"Bitterroot" (Simon & Schuster, 336 pages, $25), James Lee Burke's latest novel featuring Texas Ranger-turned-defense attorney Billy Bob Holland, is as annoying as it is enjoyable. The enjoyment comes from Burke's brilliant use of language, his eloquent manner of describing places and their inhabitants, his perfectly tuned, precisely nuanced conversations, even his smartly orchestrated scenes of violent behavior.
The annoyance is the result of continued references to Holland's Big Sin (the apparently unnecessary killing of a bunch of banditos back in his Ranger days), his Big Mistake (the fatal shooting of his beloved partner, L.Q. Navarro) and his martyr-like determination to pay for these failings.
In Billy Bob's last adventure, "Heartwood," the plot was strong enough (and organic enough) for a reader to overlook all the mental meandering over old trails, but here, something happened to the story. Burke, who has a home in Missoula, Mont., seems to have started out with the idea of saying something about the way land developers are destroying the Bitterroot Valley. To that end, he sends his Texan hero there to visit Doc Voss, an old pal whose fierce brand of environmentalism is not winning him any friends.
As Burke would have it, a group of militant survivalists, including several murderous bikers, are somehow linked to the developers. The bikers brutalize and rape Doc's teenage daughter. When the rapist bikers are murdered, Doc is accused. Billy Bob will defend him.
Instead of moving in the natural direction of a trial in which the developer-survivalist connection is explored, the book heads off into Macholand. Suddenly, Wyatt Dixon, a bad-to-the-bone rodeo clown, and his murderous teenage "ward" hit town. Dixon hates Billy Bob, blames the lawyer for his sister's incarceration. Doc's trial is shifted to the back burner, along with Doc, his daughter, the pollution of the Bitterroot Valley, the murdered bikers and another inexplicable subplot involving a famous Louisiana mystery writer, his coke-happy wife and a local Mafia wise-guy.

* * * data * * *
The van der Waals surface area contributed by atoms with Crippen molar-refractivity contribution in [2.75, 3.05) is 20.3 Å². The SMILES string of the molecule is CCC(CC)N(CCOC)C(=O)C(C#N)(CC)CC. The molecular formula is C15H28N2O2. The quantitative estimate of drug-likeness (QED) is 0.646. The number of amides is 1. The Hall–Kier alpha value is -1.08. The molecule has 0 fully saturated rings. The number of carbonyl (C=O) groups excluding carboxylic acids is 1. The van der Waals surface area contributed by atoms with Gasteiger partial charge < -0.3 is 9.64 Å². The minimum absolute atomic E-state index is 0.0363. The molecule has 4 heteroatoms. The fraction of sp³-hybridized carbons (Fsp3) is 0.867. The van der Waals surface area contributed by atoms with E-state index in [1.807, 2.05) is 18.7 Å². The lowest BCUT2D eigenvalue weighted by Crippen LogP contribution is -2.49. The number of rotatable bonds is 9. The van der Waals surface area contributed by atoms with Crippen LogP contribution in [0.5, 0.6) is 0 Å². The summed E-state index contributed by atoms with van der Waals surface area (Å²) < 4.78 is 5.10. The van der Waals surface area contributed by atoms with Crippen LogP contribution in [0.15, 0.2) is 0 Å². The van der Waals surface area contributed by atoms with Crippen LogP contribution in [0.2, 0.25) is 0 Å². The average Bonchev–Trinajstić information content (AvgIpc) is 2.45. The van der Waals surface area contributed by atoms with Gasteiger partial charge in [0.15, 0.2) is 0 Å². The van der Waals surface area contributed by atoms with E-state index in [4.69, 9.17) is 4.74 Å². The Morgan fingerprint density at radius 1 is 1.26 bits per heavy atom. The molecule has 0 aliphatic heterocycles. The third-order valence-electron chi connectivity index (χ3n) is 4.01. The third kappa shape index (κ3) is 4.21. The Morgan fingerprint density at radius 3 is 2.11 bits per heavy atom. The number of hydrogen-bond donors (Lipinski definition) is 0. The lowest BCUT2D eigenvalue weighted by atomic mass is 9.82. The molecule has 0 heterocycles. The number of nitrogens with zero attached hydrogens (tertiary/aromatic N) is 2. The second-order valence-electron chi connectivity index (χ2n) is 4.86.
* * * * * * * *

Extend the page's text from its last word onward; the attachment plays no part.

The novel becomes a mano a mano revenge saga, with Dixon conjuring up new ways to torment Billy Bob and the lawyer trying to figure out how to respond to them. Burke transports Billy Bob's son, Lucas, and his gal pal, Temple, to Montana too, primarily to give the clown more victims to play with. An exhausting amount of the book is spent on Billy Bob's inner struggle, including his numerous conversations with the ghost of L.Q. Should he simply gun down the clown, or shouldn't he? L.Q. tells him not to, but, considering what happened to him, that figures.
One of the more chilling aspects of Thomas Kelly's tough, dark novel of New York-style union politics, "The Rackets" (Farrar, Straus & Giroux, 374 pages, $24), is the author's background. Kelly worked for the Teamsters and graduated from there to a key spot in David Dinkins' successful 1993 mayoral campaign. When he describes the cut-throat, amoral and, yes, criminal ways that political power is grabbed and maintained in the Big Apple, you get the idea he's writing with some authority.